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COMMENTARY: IRS gets into the tax prep business

Most people have a love-hate relationship with their annual tax preparation and filing. Under the current system, preparing and filing taxes can be complicated, time-consuming, and expensive. But tax season also brings the potential of meaningful tax refunds and credits.

It’s been clear for years that the tax system needs a new path forward, which is why it’s so exciting that, starting this year, more than 400,000 Nevada taxpayers will have the opportunity to file their 2023 federal income taxes for free, directly with the IRS beginning online sometime on or before mid-March.

The IRS is launching a pilot for its Direct File program: a free, secure and easy-to-use digital tax preparation and filing service provided by the IRS rather than a for-profit third party. Nevada is one of 12 states participating in the pilot program. If all goes well, taxpayers across the country will have the opportunity to access this tool in the coming years.

This should be exciting news for any taxpayer. After all, Americans deserve choice when it comes to how they file their taxes. But one of the biggest benefits of this program is how it will help working families, immigrants, communities of color and lower-income filers.

Having worked at the intersection of taxes and justice for decades, I’ve seen firsthand the incredible burden that our current system places on already marginalized communities. Tax preparers are generally unregulated and, as a result, there are too many bad actors who take advantage of vulnerable households. I have seen unscrupulous tax preparers charge immigrant workers fictitious tax penalties and high fees for tax returns that were inaccurate. Critically inaccurate tax returns can put innocent taxpayers at risk.

Because our tax system is so complicated, it’s no wonder many Americans rely on assistance from tax preparation companies. Unfortunately, advertisements for free tax preparation and filing may not be what they seem. Intuit was forced to pay a $141 million settlement to 4.4 million Americans because these taxpayers were channeled into using paid services when they tried to use TurboTax’s “free” service. And just this month, Intuit was charged by the Federal Trade Commission with deceptive advertising.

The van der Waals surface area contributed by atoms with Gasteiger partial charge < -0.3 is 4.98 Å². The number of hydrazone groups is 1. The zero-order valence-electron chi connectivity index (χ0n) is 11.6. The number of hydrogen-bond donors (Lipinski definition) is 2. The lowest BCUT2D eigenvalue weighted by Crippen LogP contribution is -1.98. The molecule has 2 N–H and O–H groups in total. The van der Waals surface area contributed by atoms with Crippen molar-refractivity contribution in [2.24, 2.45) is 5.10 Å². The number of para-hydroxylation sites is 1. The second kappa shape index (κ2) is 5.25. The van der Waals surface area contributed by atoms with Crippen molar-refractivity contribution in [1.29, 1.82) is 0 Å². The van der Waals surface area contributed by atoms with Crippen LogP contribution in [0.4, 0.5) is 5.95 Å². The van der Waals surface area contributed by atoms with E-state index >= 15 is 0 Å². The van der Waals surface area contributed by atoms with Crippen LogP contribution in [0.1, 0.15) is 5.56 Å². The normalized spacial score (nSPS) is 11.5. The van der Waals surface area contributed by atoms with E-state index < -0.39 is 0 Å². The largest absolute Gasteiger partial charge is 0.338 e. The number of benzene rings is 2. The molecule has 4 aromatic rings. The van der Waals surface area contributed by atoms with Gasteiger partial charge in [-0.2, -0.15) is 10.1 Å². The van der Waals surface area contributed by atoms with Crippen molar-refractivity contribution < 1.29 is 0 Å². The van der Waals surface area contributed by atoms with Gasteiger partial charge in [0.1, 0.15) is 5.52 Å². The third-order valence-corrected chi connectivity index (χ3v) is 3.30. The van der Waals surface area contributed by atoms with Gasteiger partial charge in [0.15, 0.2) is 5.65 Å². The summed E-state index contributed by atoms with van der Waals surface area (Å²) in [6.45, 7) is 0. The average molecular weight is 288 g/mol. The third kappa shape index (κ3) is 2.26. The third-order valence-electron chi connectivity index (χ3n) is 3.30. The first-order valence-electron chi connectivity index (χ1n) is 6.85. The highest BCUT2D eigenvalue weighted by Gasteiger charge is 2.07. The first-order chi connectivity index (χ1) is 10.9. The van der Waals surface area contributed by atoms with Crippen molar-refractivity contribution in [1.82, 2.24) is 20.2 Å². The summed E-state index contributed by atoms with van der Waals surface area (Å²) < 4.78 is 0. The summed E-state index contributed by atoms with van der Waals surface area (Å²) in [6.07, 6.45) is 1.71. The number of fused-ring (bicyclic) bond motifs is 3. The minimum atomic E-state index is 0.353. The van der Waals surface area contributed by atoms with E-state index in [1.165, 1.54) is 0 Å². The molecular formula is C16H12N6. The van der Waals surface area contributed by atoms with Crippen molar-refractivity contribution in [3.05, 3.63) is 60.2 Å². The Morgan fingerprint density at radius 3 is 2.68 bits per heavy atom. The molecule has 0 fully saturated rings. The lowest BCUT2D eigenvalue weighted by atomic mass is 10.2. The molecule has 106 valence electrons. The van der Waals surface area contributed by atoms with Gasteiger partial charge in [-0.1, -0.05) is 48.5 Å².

To make matters worse, many unregulated tax preparers often concentrate in low-income communities to maximize their profits while exploiting the most vulnerable taxpayers. While these preparers sell themselves as experts, lack of federal oversight means that many of these preparers are at best unqualified, and at worst purposely committing fraud and misconduct. In fact, a 2014 GAO study found a 60 percent error rate from these unregulated preparers. That’s the key difference between tax preparation companies and the IRS: Because it’s a government agency, the IRS is subject to stricter regulations and scrutiny than its private counterparts.

Millions more find it too hard or expensive to file taxes at all, and miss out on credits they are owed, including up to one in five families eligible for the Earned Income Tax Credit and up to 4 million Child Tax Credit families in 2021. Again, those missing out on these benefits are disproportionately families of color.

Undoubtedly, the IRS has major hurdles ahead if it wants to more justly implement the tax code. The agency, for instance, has rightly pledged to overhaul how it conducts its audits to ensure Black taxpayers aren’t disproportionately targeted, as has historically been the case, and plans to use funding from the Inflation Reduction Act to achieve this goal. Direct File is just one of the ways that the IRS can ensure we have a tax filing system that works for all people.

I am proud to live in a state as diverse as Nevada; one in five Nevadans is an immigrant and nearly one in three people identifies as Hispanic or Latino. To better serve our communities, the Direct File tool is available in English, Spanish and other languages by request, and people with an Individual Taxpayer Identification Number — issued to those who are ineligible for a Social Security number — will also be able to use the tool.

While Direct File is available only to a portion of Nevadans now, the hope is that a successful pilot year will allow the program to expand to all Americans. If you’re looking for a free and easy way to file your taxes this year, I encourage you to check your eligibility for the Direct File pilot.

Francine J. Lipman is a professor of law at UNLV’s William S. Boyd School of Law and a former Nevada tax commissioner.

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